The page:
Ben Sasse, the president of Midland College, is the current frontrunner for the Republican nomination to fill an open Senate seat in Nebraska. He has received the endorsements and financial support of just about every major national Republican group worth mentioning.
Nonetheless, opposition to his candidacy has become a unifying cause for Tea Party Republicans and Libertarian groups in the state, who believe that his views are not far enough to the Far Right. A few national figures, most notably Sarah Palin, have weighed in on the side of those opposing his candidacy.
To some casual observers, this backlash against his candidacy may seem somewhat surprising since his most memorable political ad seems pointedly designed to appeal to anti-government and, more specifically, anti-Washington sentiment. In that political ad, Sasse suggested that the nation’s capital has become so irredeemably corrupt that the only way to reduce the influence of entrenched special interests may be to move the capital to Nebraska.
When he was subsequently asked why such a proposal should possibly be taken seriously—and implicitly, why any political figure who would make it should be taken seriously—Sasse admitted that it was very unlikely that anyone would be able to muster the votes needed to relocate the nation’s capital. But, of course, the very impossibility of the proposal’s being adopted could also be understood as the strongest evidence of its necessity—of the degree to which special interests have become very deeply entrenched.
And, as if to reassure everyone that he is not himself a yahoo even if he might appear to be floating political impossibilities with a special appeal to yahoos, Sasse described the proposal to relocate the nation’s capital to Nebraska as a “thought experiment.”
Maybe that phrase was his mistake.
For it conjures up images of clandestine mind experiments, of rogue regimes taking control of not just political institutions but of the very souls of the people whom they govern.
But I suspect that Sasse’s deeper problem is simply his biography. His Wikipedia profile highlights a pattern of chronic over-achievement, a person seemingly always advancing himself on multiple fronts at the same time in a manner that very few people could manage at all, never mind manage to sustain. He has somehow combined academic, political, and consulting careers, without any of the three tracks seeming to suffer from his engagement in the others.
But his biography also highlights someone who has taken advantage of many opportunities that are usually reserved for the very privileged—most notably, degrees from multiple Ivy League institutions and a period of study at Oxford University in the U.K. Moreover, Sasse has developed the sort of profitable connections that were certainly enhanced by his rising position within the George W. Bush administration.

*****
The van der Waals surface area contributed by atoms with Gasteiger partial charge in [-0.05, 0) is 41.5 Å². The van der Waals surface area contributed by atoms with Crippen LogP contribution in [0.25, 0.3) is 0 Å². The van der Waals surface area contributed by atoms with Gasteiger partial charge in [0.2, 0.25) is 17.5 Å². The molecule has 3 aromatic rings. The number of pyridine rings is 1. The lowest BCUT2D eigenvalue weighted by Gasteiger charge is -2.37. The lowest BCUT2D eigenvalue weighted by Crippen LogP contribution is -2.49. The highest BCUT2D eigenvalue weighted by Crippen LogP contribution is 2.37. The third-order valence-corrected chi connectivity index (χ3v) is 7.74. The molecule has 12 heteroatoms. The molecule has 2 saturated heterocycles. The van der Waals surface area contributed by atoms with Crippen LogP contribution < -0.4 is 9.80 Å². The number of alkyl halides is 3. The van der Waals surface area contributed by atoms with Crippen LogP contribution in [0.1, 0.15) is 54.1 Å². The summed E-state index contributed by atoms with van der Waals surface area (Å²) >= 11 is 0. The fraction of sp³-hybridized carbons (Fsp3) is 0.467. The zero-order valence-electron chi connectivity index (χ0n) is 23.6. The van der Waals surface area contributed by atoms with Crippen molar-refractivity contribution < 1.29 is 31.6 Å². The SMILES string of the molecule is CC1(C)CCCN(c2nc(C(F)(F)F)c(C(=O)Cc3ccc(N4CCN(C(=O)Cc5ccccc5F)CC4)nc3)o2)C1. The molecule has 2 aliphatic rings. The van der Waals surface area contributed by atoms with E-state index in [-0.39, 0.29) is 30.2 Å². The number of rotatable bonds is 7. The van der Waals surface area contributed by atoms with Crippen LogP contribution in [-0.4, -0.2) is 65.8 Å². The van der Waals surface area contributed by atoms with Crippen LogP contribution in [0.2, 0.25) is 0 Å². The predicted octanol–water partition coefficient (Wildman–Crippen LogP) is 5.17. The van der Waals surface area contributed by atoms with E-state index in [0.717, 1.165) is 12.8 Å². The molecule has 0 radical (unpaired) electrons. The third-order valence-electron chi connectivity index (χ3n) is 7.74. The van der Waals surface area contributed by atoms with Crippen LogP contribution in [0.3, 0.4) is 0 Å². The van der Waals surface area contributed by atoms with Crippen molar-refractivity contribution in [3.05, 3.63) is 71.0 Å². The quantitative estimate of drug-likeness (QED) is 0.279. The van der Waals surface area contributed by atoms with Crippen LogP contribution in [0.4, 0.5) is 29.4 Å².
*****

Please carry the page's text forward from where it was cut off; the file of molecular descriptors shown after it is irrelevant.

Sasse appears to have made roughly three times the income from his expertise as a consultant on health-industry investments than he has made as president of Midland College–but while he was president at Midland College–where he has reportedly been paid close to $300,000 to lead a school with an enrollment of less than 1,500 students. That is double the enrollment that the college had in 2010, when he became president, and perhaps that is why the college’s board of trustees was willing to pay him half that salary even after he had created a “chairman’s cabinet” to do much of the daily administration of the college—and to free up his own time to pursue his own political ambitions.
It is quite a life story, and one that might be considered exemplary in many respects, especially given that Sasse is barely over 40 years old.
But it is not the biography of someone who can credibly define himself as an “outsider,” as someone whose values place him at considerable remove from the corrupting influences of the nation’s capital. It is not the biography of someone who would suggest that the nation’s capital be relocated to Nebraska without having calculated to whom such a proposal might most appeal.
It is the biography of someone who has so singularly over-achieved that it would be almost impossible for him not to be consumed by ambition and not to be at many levels very disconnected from those whose life stories have had much more ordinary arcs.
Perhaps that is what those most opposed to his candidacy have figured out.
I suspect that Sasse is learning the lesson learned by all clearly intelligent politicians who try to pander to stupidity: you can fool stupid people about a great many things, but they can recognize who is and is not one of their own. This basic truth explains both the enduring appeal of Sarah Palin among the yahoo voters on the Far Right and the opposition to Sasse’s candidacy.